Fig. 2.Conventional impression with polyvinyl siloxane material.

An antireflection substance (Easy Scan; Dental Story) was applied to the impression, and it was digitized with a blue-light scanner (Identica Blue; Medit) (Fig. 3) [12,13]. An anatomically corrected post-and-core was designed using an inlay module in the CAD software (Dental System; 3Shape) (Fig. 4) [13]. The design data were saved and exported to a 5-axis milling machine (Arum 5X-200; Arum Dentistry). A PEKK disk (Pekkton ivory Milling blank; Cendres+Métaux) was milled (Fig. 5).

Fig. 3.Impression scan. (A) Virtual image of post space, occlusal view. (B) Virtual image of post space, apical view.
Fig. 4.Computer-aided design of a custom post-and-core.
Fig. 5.Milled custom PEKK post-and-core. PEKK: polyetherketoneketone.

The fit of the post-and-core was evaluated with an elastomeric detection paste (Tokuyama Fit Tester; Tokuyama Dental) (Fig. 6). The surface of the post-and-core was airborne-particle abraded with 110-μm alumina particles (Cobra 110 μm; Renfert) for 15 seconds at a pressure of 0.25 Mpa [1,14]. The restorations were cleaned with distilled water in an ultrasonic cleaner for 60 seconds [1,14]. After drying the restorations with air, a methylmethacrylate primer (Luxatemp-Glaze & Bond; DMG Dental) was applied to the post-and-core for 20 seconds and light-polymerized [1,14].

Fig. 6.Evaluation of milled post and core with polyvinyl siloxane material.

A cotton roll was placed on the buccal side of the tooth for isolation. Compressed air and endodontic paper points (Pro-Endo; Yamahachi Dental) were used to dry the tooth structure. A self-adhesive resin cement (RelyX U200; 3M ESPE) was applied to the post and palatal root canal [1,14,15]. The post-and-core was gently placed on the tooth and polymerized (Fig. 7). After digitizing the intraoral environment, a definitive crown was designed, and a cobalt-chromium alloy block (M4; Medipion) was milled with the milling machine (Arum 5X-200). The crown restoration was luted with the resin cement (Fig. 8).

Fig. 7.Custom PEKK post-and-core in place. PEKK: polyetherketoneketone.
Fig. 8.Milled definitive crown in place.

The fabrication of a custom PEKK post-and-core was described. The amount of the remaining coronal tooth structure is a critical factor in selecting post systems [9]. In the case of moderate-to-severe tooth loss, custom posts are recommended, as FRC resin posts are prone to debonding because of an irregular gap between the dentin and FRC posts, which may result in increased polymerization shrinkage stress on the resin cement [9,11]. Custom posts are required in this case because of its intimate adaptation to the root canal walls, uniform cement layer thickness, improved retention of coronal restorations, and more conservative root canal preparation. However, the high elastic modulus of metal and zirconia, which is between 4 and 11 times, respectively, that of dentin, lead to unfavorable stress distribution, which may result in root fractures [9].

To overcome the limitation, a custom PEKK post-and-core is fabricated as the elastic modulus of PEKK is similar to that of dentin and its intimate adaptation to the root canal can be achieved [1,5,15]. Custom PEKK posts can act as a shock absorber and be compatible with the natural flexing movements of the tooth structure that cannot be achieved by rigid post systems [5,15]. Finite element analysis of PEKK post-and-core systems have shown reduced risk of root fractures because of favorable stress distribution [5]. Furthermore, the custom PEKK post-and-core can be efficiently fabricated with less human errors by using impression scan and CAD/CAM technology. This is supported by in vitro studies showing that the half-digital workflow is accurate and time efficient [12,13].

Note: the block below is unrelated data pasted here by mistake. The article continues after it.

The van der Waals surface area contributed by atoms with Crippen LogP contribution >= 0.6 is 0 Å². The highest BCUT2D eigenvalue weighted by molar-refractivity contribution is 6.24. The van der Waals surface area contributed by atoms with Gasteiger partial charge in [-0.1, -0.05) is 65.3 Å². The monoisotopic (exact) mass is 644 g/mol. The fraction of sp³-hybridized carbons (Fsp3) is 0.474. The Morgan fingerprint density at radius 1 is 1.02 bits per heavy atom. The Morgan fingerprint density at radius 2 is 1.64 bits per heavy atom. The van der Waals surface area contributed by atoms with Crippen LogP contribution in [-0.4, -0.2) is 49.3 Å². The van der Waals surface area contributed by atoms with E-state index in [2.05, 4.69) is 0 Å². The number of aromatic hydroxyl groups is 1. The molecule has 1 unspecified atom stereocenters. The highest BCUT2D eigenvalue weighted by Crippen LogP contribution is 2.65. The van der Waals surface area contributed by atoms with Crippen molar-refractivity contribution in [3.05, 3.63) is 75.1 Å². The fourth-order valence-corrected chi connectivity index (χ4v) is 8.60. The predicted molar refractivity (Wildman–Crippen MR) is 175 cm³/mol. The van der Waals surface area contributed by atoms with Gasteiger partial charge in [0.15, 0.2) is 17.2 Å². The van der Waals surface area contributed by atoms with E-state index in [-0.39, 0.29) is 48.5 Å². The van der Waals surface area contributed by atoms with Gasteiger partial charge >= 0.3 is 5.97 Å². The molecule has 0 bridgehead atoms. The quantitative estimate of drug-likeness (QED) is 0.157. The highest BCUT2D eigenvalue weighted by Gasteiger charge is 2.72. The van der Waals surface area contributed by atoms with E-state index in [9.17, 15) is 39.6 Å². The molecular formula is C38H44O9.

To achieved appropriate and durable adhesion of the PEKK post to resin cement, airborne-particle abrasion and an adhesive system were applied in the presented case [1,14,15]. Fuhrmann et al. [1] described that airborne-particle abrasion in combination with an adhesive primer was as effective as tribochemical silica coating and silane containing universal primer. Tosun and Yanıkoğlu [14] reported similar bond strength values between airborne-particle abrasion and tribochemical silica coating when used in conjunction with a universal primer. According to Labriaga et al. [16] airborne-particle abrasion in combination with plasma and adhesive application enhanced the bond strength caused by increased surface roughness and wettability. Surface etching with 98% sulfuric acid resulted in the high bond strength of PEKK to dentin [17]. However, chairside application of sulfuric acid is dangerous, and the stability of PEKK bonding to dentin is unknown [16,17].

The disadvantage is its low translucency and grayish color, which may limit its use in the anterior teeth [16]. Further in vitro and clinical studies are needed to evaluate the long-term performance of PEKK post-and-core [15].

No potential conflict of interest relevant to this article was reported.

  1. Fuhrmann G, Steiner M, Freitag-Wolf S, Kern M. Resin bonding to three types of polyaryletherketones (PAEKs)-durability and influence of surface conditioning. Dent Mater. 2014;30:357-363.
    Pubmed CrossRef
  2. Najeeb S, Zafar MS, Khurshid Z, Siddiqui F. Applications of polyetheretherketone (PEEK) in oral implantology and prosthodontics. J Prosthodont Res. 2016;60:12-19.
    Pubmed CrossRef
  3. Zoidis P. The use of modified polyetheretherketone post and core for an esthetic lithium disilicate anterior ceramic restoration: a clinical report. Int J Prosthodont. 2021;34:120-125.
    Pubmed CrossRef
  4. Kasem AT, Shams M, Tribst JPM. The use of polyetheretherketone (PEEK) as an alternative post and core material: five-year follow-up report. Dent J (Basel). 2022;10:237.
    Pubmed KoreaMed CrossRef
  5. Alqurashi H, Khurshid Z, Syed AUY, Rashid Habib S, Rokaya D, Zafar MS. Polyetherketoneketone (PEKK): an emerging biomaterial for oral implants and dental prostheses. J Adv Res. 2020;28:87-95.
    Pubmed KoreaMed CrossRef
  6. Bae SY, Park JY, Jeong ID, Kim HY, Kim JH, Kim WC. Three-dimensional analysis of marginal and internal fit of copings fabricated with polyetherketoneketone (PEKK) and zirconia. J Prosthodont Res. 2017;61:106-112.